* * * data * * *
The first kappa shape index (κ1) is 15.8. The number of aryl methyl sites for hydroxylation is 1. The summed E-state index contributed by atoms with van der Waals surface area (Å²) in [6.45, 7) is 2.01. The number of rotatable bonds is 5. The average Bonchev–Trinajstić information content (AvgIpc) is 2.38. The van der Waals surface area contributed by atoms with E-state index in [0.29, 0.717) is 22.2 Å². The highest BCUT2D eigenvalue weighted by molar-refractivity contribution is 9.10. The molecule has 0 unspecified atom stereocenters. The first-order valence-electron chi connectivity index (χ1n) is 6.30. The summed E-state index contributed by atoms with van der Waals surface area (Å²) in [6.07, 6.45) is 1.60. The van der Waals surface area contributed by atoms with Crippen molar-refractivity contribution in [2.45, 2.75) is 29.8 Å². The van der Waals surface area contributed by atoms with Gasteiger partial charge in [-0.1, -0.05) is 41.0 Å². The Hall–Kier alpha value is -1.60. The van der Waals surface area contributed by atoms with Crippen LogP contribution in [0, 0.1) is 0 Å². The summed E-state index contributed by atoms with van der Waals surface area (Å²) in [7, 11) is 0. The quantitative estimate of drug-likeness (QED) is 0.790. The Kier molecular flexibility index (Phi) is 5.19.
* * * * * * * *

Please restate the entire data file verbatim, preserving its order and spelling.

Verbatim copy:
The first kappa shape index (κ1) is 15.8. The number of aryl methyl sites for hydroxylation is 1. The summed E-state index contributed by atoms with van der Waals surface area (Å²) in [6.45, 7) is 2.01. The number of rotatable bonds is 5. The average Bonchev–Trinajstić information content (AvgIpc) is 2.38. The van der Waals surface area contributed by atoms with E-state index in [0.29, 0.717) is 22.2 Å². The highest BCUT2D eigenvalue weighted by molar-refractivity contribution is 9.10. The molecule has 0 unspecified atom stereocenters. The first-order valence-electron chi connectivity index (χ1n) is 6.30. The summed E-state index contributed by atoms with van der Waals surface area (Å²) in [6.07, 6.45) is 1.60. The van der Waals surface area contributed by atoms with Crippen molar-refractivity contribution in [2.45, 2.75) is 29.8 Å². The van der Waals surface area contributed by atoms with Gasteiger partial charge in [-0.1, -0.05) is 41.0 Å². The Hall–Kier alpha value is -1.60. The van der Waals surface area contributed by atoms with Crippen LogP contribution in [0, 0.1) is 0 Å². The summed E-state index contributed by atoms with van der Waals surface area (Å²) in [7, 11) is 0. The quantitative estimate of drug-likeness (QED) is 0.790. The Kier molecular flexibility index (Phi) is 5.19.